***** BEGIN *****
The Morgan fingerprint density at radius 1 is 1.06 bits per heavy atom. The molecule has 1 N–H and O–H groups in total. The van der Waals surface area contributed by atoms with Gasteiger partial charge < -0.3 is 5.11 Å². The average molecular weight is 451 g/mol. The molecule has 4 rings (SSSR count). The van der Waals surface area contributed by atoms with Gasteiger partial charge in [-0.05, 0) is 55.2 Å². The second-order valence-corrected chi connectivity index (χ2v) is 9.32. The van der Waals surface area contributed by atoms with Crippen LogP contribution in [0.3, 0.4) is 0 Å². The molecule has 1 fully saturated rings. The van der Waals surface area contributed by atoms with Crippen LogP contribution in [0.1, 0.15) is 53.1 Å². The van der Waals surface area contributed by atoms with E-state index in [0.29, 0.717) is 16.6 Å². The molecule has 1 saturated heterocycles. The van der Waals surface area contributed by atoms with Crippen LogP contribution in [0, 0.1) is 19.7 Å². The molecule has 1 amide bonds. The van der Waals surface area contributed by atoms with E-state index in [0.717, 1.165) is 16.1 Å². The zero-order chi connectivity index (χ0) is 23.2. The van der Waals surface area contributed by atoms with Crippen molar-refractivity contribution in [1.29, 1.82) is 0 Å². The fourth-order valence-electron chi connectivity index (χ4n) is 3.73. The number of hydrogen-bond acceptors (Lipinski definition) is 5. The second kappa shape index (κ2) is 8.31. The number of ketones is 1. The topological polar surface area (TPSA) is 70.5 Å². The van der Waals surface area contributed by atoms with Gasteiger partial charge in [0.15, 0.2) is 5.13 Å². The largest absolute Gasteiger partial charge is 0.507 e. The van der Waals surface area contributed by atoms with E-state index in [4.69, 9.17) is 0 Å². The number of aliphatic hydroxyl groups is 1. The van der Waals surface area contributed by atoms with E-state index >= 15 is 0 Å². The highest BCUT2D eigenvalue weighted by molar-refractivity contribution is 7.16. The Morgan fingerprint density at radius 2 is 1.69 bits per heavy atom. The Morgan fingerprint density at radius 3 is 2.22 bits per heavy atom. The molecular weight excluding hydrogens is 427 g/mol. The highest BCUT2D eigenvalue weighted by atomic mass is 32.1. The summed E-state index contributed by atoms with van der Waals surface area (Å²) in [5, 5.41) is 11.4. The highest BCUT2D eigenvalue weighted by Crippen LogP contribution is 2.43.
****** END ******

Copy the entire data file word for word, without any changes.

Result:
The Morgan fingerprint density at radius 1 is 1.06 bits per heavy atom. The molecule has 1 N–H and O–H groups in total. The van der Waals surface area contributed by atoms with Gasteiger partial charge < -0.3 is 5.11 Å². The average molecular weight is 451 g/mol. The molecule has 4 rings (SSSR count). The van der Waals surface area contributed by atoms with Gasteiger partial charge in [-0.05, 0) is 55.2 Å². The second-order valence-corrected chi connectivity index (χ2v) is 9.32. The van der Waals surface area contributed by atoms with Crippen LogP contribution in [0.3, 0.4) is 0 Å². The molecule has 1 fully saturated rings. The van der Waals surface area contributed by atoms with Crippen LogP contribution in [0.1, 0.15) is 53.1 Å². The van der Waals surface area contributed by atoms with E-state index in [0.29, 0.717) is 16.6 Å². The molecule has 1 saturated heterocycles. The van der Waals surface area contributed by atoms with Crippen LogP contribution in [0, 0.1) is 19.7 Å². The molecule has 1 amide bonds. The van der Waals surface area contributed by atoms with E-state index in [0.717, 1.165) is 16.1 Å². The zero-order chi connectivity index (χ0) is 23.2. The van der Waals surface area contributed by atoms with Crippen molar-refractivity contribution in [1.29, 1.82) is 0 Å². The fourth-order valence-electron chi connectivity index (χ4n) is 3.73. The number of hydrogen-bond acceptors (Lipinski definition) is 5. The second kappa shape index (κ2) is 8.31. The number of ketones is 1. The topological polar surface area (TPSA) is 70.5 Å². The van der Waals surface area contributed by atoms with Gasteiger partial charge in [0.15, 0.2) is 5.13 Å². The largest absolute Gasteiger partial charge is 0.507 e. The van der Waals surface area contributed by atoms with E-state index in [4.69, 9.17) is 0 Å². The number of aliphatic hydroxyl groups is 1. The van der Waals surface area contributed by atoms with E-state index >= 15 is 0 Å². The highest BCUT2D eigenvalue weighted by molar-refractivity contribution is 7.16. The Morgan fingerprint density at radius 2 is 1.69 bits per heavy atom. The Morgan fingerprint density at radius 3 is 2.22 bits per heavy atom. The molecular weight excluding hydrogens is 427 g/mol. The highest BCUT2D eigenvalue weighted by atomic mass is 32.1. The summed E-state index contributed by atoms with van der Waals surface area (Å²) in [5, 5.41) is 11.4. The highest BCUT2D eigenvalue weighted by Crippen LogP contribution is 2.43.